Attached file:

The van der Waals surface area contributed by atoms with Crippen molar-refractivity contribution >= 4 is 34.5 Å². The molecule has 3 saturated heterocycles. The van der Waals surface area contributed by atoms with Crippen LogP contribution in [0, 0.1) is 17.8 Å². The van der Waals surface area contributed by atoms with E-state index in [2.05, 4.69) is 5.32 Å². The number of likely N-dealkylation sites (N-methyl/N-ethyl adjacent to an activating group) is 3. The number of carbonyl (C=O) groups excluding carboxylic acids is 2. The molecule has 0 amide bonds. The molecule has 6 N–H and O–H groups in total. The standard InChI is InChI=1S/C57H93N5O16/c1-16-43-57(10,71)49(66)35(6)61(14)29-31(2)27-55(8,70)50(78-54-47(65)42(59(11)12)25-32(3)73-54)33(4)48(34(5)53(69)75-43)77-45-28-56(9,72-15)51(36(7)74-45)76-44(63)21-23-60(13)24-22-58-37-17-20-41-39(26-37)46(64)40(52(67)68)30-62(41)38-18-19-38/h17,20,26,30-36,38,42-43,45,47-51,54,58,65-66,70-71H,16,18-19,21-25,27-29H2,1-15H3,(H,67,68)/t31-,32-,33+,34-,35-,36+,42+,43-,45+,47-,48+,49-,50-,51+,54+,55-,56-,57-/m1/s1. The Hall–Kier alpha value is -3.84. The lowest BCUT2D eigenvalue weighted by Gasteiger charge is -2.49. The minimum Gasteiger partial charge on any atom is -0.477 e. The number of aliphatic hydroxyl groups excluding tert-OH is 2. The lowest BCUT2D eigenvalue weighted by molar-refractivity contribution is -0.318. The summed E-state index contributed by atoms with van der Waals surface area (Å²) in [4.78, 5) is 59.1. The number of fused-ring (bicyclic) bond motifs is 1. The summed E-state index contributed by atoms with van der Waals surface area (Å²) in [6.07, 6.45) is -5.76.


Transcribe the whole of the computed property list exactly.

The van der Waals surface area contributed by atoms with Crippen molar-refractivity contribution >= 4 is 34.5 Å². The molecule has 3 saturated heterocycles. The van der Waals surface area contributed by atoms with Crippen LogP contribution in [0, 0.1) is 17.8 Å². The van der Waals surface area contributed by atoms with E-state index in [2.05, 4.69) is 5.32 Å². The number of likely N-dealkylation sites (N-methyl/N-ethyl adjacent to an activating group) is 3. The number of carbonyl (C=O) groups excluding carboxylic acids is 2. The molecule has 0 amide bonds. The molecule has 6 N–H and O–H groups in total. The standard InChI is InChI=1S/C57H93N5O16/c1-16-43-57(10,71)49(66)35(6)61(14)29-31(2)27-55(8,70)50(78-54-47(65)42(59(11)12)25-32(3)73-54)33(4)48(34(5)53(69)75-43)77-45-28-56(9,72-15)51(36(7)74-45)76-44(63)21-23-60(13)24-22-58-37-17-20-41-39(26-37)46(64)40(52(67)68)30-62(41)38-18-19-38/h17,20,26,30-36,38,42-43,45,47-51,54,58,65-66,70-71H,16,18-19,21-25,27-29H2,1-15H3,(H,67,68)/t31-,32-,33+,34-,35-,36+,42+,43-,45+,47-,48+,49-,50-,51+,54+,55-,56-,57-/m1/s1. The Hall–Kier alpha value is -3.84. The lowest BCUT2D eigenvalue weighted by Gasteiger charge is -2.49. The minimum Gasteiger partial charge on any atom is -0.477 e. The number of aliphatic hydroxyl groups excluding tert-OH is 2. The lowest BCUT2D eigenvalue weighted by molar-refractivity contribution is -0.318. The summed E-state index contributed by atoms with van der Waals surface area (Å²) in [4.78, 5) is 59.1. The number of fused-ring (bicyclic) bond motifs is 1. The summed E-state index contributed by atoms with van der Waals surface area (Å²) in [6.07, 6.45) is -5.76.